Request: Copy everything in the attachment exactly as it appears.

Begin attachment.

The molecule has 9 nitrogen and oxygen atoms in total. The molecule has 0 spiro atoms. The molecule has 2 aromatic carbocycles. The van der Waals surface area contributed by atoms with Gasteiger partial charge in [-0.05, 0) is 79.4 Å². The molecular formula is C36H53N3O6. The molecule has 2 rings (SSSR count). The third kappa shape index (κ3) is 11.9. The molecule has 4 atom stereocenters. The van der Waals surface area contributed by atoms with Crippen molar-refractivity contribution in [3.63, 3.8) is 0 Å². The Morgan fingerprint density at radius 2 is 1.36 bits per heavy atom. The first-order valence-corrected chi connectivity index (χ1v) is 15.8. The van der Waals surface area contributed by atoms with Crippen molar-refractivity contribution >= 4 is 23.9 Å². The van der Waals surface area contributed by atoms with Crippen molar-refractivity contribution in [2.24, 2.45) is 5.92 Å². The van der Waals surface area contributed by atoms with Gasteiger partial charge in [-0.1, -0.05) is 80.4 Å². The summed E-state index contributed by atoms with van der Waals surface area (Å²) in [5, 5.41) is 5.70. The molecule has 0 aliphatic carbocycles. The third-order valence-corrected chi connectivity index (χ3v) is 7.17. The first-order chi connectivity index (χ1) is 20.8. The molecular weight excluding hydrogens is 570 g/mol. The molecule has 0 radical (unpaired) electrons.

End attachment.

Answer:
The molecule has 9 nitrogen and oxygen atoms in total. The molecule has 0 spiro atoms. The molecule has 2 aromatic carbocycles. The van der Waals surface area contributed by atoms with Gasteiger partial charge in [-0.05, 0) is 79.4 Å². The molecular formula is C36H53N3O6. The molecule has 2 rings (SSSR count). The third kappa shape index (κ3) is 11.9. The molecule has 4 atom stereocenters. The van der Waals surface area contributed by atoms with Crippen molar-refractivity contribution in [3.63, 3.8) is 0 Å². The Morgan fingerprint density at radius 2 is 1.36 bits per heavy atom. The first-order valence-corrected chi connectivity index (χ1v) is 15.8. The van der Waals surface area contributed by atoms with Crippen molar-refractivity contribution >= 4 is 23.9 Å². The van der Waals surface area contributed by atoms with Crippen molar-refractivity contribution in [2.24, 2.45) is 5.92 Å². The van der Waals surface area contributed by atoms with Gasteiger partial charge in [-0.1, -0.05) is 80.4 Å². The summed E-state index contributed by atoms with van der Waals surface area (Å²) in [5, 5.41) is 5.70. The molecule has 0 aliphatic carbocycles. The third-order valence-corrected chi connectivity index (χ3v) is 7.17. The first-order chi connectivity index (χ1) is 20.8. The molecular weight excluding hydrogens is 570 g/mol. The molecule has 0 radical (unpaired) electrons.